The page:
Fledgling on the ground

 ALWAYS observe before interfering with any wildlife. This is especially important for baby birds. When birds are fledging (leaving the nest and learning to fly), they are often on the ground from anywhere from 1 to 5 days (typically), so it’s actually perfectly normal for them to be on the ground, often looking very vulnerable. Bird parents are usually very consistent and have strong instincts to continue to care for their young even after they have flapped out of the nest. So before you scoop up a bird, look for a parent- is there a parent coming down to it? During their time on the ground baby birds may be walking, hopping and flapping. They’re also learning other things like foraging for food, and identifying and avoiding predators. Most fledglings have feathers, their eyes are open and they will usually try and flap away from you! The best thing to do is leave it alone!


 There will always be hazards for baby birds, regardless of what type of environment they live in- cats, dogs, kids, cars etc. If there is not a hazard present at the moment, the best thing to do is leave the bird alone. The most you would want to do is to move the bird to perch on a nearby tree or shrub. If you have a dog, cat or kids you can keep inside for a few days, all the better.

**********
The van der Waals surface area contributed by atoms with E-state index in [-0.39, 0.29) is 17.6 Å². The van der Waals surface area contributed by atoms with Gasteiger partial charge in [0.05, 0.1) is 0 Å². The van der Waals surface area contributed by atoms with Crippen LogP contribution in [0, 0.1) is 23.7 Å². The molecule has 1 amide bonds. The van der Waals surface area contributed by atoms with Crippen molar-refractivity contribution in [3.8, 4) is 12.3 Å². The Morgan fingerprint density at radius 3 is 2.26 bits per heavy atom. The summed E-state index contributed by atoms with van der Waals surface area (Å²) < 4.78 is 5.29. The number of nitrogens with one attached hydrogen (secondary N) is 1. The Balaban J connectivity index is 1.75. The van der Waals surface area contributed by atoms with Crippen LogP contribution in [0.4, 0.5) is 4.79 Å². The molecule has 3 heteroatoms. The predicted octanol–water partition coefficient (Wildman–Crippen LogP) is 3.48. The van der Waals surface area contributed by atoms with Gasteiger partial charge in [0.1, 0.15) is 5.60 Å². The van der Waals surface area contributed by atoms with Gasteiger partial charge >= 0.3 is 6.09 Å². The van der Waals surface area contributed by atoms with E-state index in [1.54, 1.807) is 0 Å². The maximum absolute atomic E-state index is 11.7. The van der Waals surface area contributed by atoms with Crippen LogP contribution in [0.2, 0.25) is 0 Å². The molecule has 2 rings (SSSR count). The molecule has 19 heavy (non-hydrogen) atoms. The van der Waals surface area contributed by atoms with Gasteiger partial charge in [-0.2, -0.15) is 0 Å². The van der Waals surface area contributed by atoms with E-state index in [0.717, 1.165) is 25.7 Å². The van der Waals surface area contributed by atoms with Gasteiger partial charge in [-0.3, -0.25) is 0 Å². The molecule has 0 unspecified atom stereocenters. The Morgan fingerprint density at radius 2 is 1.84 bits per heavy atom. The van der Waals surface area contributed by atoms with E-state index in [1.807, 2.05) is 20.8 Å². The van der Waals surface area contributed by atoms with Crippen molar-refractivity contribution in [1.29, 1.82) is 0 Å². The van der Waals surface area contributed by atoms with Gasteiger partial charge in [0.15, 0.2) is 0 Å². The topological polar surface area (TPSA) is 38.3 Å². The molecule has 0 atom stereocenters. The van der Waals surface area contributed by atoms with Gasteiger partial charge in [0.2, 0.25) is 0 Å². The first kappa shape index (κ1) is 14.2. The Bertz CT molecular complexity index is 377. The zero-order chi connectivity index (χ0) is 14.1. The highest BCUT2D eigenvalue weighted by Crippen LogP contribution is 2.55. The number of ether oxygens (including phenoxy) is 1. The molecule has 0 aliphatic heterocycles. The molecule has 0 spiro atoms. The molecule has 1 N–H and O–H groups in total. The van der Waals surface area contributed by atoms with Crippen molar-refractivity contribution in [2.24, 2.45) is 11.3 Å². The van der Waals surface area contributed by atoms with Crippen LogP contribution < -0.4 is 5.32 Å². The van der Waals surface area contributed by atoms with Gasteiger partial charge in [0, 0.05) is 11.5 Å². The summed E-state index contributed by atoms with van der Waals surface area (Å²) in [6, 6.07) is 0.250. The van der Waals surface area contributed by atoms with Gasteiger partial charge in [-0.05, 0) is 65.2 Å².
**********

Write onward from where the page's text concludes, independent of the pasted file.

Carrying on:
If you believe the bird is a nestling and was displaced from the nest (not yet ready to fledge) first try and find the nest. If you can see the nest and can put the nestling back in it, this is the best option. Despite the popular myth, most birds do not have a developed sense of smell and cannot smell a “human scent.” Bird parents will not abandon young if placed back in the nest. If you can’t reach the nest try placing the nestling in a small container (with tissue, straw, leaves, grass or a small towel) and attach it as best you can to the closest sturdy thing you can. *Corvids (Crows, Ravens and Jays) are an exception to this rule because they recognize man made objects and will avoid them- replace in nest or simply move to safer place nearby if necessary. Below is a small breakdown the difference between fledglings and nestlings: